Undoubtedly there would have been fiscal consequences had Thatcher opted for an oil fund: after all, you can’t spend and save at the same time. Nevertheless, as these figures show, if just 10 per cent of UK tax receipts from the North Sea had been put into an oil fund starting in 1980 and continuing until 2008, and if the nominal return had been 3 per cent, the value of the fund would be £24bn per annum. Twenty per cent of oil revenues on a return of 5 per cent would have created a pot of £66bn per annum. The failure to create such a fund is brought home when you consider what it could have been spent on. To give one example, hundreds of thousands of new houses could be built to replace the housing stock Thatcher ran down through her iconic policy of selling council houses. We might not face the housing shortage crisis we do today.

The decision to treat tax receipts as a windfall to set against current expenditure was a major policy mistake. Oil and gas in the North Sea are part of the nation’s capital stock. To tax this stock and spend the money in a flow of current expenditure is to deplete the stock. The lesson from history is that tax proceeds on capital receipts should be reserved in some form for major investment projects, something that might be borne in mind should shale gas generate significant revenues.

Had Thatcher been a truly visionary politician, she would have done more to use the the riches from North Sea oil to not only rescue Britain from her troubled past, but also help her be great in the future too. 

Guy Lodge is associate director at IPPR. He is co-author with Iain McLean and Jim Gallagher of Scotland's Choices: the referendum and what happens afterwards published on April 18th by Edinburgh University Press.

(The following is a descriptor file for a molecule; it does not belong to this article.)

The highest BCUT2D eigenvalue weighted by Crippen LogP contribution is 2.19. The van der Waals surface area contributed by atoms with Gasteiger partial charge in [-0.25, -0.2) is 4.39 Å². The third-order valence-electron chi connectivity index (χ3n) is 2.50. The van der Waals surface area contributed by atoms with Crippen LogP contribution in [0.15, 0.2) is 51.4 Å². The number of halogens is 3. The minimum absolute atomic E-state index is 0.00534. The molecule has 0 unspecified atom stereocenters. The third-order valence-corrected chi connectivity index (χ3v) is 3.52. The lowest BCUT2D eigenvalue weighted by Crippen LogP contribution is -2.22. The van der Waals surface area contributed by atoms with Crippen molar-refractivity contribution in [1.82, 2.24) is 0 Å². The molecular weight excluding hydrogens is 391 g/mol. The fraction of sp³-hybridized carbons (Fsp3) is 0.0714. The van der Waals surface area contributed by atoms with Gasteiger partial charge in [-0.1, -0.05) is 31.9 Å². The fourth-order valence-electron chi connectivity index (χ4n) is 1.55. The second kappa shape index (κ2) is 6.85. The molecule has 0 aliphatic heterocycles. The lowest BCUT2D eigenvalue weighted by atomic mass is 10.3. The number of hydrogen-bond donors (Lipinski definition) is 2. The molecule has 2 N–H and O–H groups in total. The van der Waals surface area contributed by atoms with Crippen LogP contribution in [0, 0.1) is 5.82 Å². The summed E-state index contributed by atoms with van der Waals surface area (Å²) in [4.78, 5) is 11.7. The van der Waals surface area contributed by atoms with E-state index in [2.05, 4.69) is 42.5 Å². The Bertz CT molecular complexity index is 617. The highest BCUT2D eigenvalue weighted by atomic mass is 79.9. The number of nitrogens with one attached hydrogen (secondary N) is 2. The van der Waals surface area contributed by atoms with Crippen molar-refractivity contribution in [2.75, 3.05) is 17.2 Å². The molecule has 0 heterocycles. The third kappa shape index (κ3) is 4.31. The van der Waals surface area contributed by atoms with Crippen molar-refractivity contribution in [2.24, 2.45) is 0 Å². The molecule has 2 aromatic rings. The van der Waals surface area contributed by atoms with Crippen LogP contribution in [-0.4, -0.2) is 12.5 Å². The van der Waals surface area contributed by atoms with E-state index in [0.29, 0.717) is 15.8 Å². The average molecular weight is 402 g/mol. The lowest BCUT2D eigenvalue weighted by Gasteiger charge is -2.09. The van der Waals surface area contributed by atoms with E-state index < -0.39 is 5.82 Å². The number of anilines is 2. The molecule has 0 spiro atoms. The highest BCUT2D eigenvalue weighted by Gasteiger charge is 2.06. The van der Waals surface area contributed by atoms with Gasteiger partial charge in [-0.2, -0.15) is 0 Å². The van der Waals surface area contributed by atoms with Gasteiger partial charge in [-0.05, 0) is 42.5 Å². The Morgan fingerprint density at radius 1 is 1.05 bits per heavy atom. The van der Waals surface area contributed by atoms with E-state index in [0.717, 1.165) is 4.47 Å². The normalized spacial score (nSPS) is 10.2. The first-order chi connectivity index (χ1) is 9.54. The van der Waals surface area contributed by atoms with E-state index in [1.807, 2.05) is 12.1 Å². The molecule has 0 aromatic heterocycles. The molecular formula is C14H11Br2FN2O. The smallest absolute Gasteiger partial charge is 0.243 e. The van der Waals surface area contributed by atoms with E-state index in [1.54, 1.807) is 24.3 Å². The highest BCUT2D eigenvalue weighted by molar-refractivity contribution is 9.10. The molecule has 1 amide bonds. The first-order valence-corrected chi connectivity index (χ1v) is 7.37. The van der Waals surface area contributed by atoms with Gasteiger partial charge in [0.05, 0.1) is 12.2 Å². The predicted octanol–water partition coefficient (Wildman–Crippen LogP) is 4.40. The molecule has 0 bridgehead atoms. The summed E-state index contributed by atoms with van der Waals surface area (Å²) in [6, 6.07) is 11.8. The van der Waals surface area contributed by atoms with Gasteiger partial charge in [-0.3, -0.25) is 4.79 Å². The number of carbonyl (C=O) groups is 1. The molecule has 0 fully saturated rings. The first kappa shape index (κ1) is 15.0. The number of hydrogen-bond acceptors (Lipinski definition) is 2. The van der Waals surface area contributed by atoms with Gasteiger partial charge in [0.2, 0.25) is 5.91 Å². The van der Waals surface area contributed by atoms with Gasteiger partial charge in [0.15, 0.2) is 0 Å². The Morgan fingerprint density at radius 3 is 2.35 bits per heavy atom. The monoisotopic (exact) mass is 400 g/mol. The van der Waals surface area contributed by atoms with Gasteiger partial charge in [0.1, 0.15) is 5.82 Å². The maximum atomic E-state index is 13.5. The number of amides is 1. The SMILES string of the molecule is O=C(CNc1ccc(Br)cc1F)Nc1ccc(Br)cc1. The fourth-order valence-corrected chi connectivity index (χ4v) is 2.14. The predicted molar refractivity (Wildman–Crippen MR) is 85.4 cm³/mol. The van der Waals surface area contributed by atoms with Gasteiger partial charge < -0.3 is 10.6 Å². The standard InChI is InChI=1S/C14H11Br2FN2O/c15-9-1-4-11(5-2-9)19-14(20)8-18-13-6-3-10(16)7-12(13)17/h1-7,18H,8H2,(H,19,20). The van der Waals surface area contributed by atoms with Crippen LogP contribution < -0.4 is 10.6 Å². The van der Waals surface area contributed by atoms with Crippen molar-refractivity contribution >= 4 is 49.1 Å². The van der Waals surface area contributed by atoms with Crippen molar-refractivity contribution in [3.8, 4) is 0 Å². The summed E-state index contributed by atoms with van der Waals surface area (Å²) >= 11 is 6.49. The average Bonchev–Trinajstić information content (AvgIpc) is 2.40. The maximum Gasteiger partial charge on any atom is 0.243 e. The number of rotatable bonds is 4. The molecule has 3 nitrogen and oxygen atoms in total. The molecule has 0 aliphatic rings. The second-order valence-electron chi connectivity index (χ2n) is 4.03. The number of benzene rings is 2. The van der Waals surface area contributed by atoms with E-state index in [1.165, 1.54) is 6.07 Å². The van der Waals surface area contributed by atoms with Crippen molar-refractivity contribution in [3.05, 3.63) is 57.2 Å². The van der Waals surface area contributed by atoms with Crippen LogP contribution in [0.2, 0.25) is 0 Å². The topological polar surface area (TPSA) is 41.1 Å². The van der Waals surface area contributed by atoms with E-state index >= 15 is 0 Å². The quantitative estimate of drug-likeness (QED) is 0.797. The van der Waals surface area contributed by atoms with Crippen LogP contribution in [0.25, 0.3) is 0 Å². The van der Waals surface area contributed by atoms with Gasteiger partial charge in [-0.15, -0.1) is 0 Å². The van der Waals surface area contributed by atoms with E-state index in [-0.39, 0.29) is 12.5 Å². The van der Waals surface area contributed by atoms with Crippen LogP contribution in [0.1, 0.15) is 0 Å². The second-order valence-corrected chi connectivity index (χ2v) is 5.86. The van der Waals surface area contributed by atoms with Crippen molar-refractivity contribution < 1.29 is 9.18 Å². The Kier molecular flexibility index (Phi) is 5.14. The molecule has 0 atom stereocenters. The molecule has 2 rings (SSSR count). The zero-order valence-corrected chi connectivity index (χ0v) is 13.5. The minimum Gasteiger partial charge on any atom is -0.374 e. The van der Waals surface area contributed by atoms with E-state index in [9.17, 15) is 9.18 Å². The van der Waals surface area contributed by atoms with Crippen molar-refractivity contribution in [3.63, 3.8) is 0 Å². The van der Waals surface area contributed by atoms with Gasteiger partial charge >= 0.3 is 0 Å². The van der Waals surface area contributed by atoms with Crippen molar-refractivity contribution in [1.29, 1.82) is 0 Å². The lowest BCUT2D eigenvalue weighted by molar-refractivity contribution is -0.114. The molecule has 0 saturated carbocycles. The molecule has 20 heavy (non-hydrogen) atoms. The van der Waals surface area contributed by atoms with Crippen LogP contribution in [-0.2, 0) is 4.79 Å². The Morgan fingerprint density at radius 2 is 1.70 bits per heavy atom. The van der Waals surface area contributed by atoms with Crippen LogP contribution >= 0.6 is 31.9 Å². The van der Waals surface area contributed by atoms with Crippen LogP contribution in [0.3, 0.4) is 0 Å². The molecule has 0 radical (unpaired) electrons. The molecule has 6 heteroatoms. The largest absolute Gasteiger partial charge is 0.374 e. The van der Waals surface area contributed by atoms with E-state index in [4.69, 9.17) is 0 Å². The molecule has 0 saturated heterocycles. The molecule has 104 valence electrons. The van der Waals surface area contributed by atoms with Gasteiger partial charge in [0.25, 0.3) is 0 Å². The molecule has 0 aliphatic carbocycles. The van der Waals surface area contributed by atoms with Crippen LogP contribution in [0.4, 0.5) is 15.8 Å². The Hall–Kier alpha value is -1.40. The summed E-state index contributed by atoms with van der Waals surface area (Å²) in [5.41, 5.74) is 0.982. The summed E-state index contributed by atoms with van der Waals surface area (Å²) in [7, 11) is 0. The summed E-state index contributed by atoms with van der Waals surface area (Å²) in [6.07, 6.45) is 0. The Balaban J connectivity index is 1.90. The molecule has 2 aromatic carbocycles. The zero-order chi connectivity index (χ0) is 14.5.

A picture taken on 11 June 1984 shows a tanker taking on oil from a loading bay at the Statfjord A-platform in the North Sea. Photograph: Getty Images.

Guy Lodge is associate director at IPPR. He is co-author with Iain McLean and Jim Gallagher of Scotland’s Choices: the referendum and what happens afterwards and with Anthony Seldon of Brown at Ten.

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Calais Jungle: What will happen to child refugees when they leave?

Hundreds of unaccompanied child asylum seekers are being taken to Britain where they face an uncertain future.

Hundreds of unaccompanied child asylum seekers are being taken to Britain, moved from a camp in Calais, northern France, as its closure begins. There were 387 unaccompanied minors in the French refugee camp known as “the Jungle” with links to the UK and they are arriving in England in groups of 70.

Upon arrival, the children are taken to a secure unit for 72 hours, before being reunited with families already living in the UK. They are from a group of more than 1,000 children who have been living in the camp in recent weeks. And now, some of those without links to Britain, but who are regarded as particularly vulnerable, are now also being taken across the English Channel.

The youngsters were granted asylum under the Dublin Regulation. The children’s move to Britain has stalled twice already, over delays in accommodation and establishing proof of age. Migrant children have been subjected to intense media scrutiny upon arrival in recent weeks. Calls for dental checks to verify the true ages of youngsters who looked older were called for, but the UK government branded such a practice as “unethical”.

For a long time, the minors living in the camp faced an uncertain future, but the move to take some children to the UK signals a change of tack by the British and French governments. Britain has been criticised for its lack of humanity, but it now seems that the pleas of these children at least have been heard.

Impact of war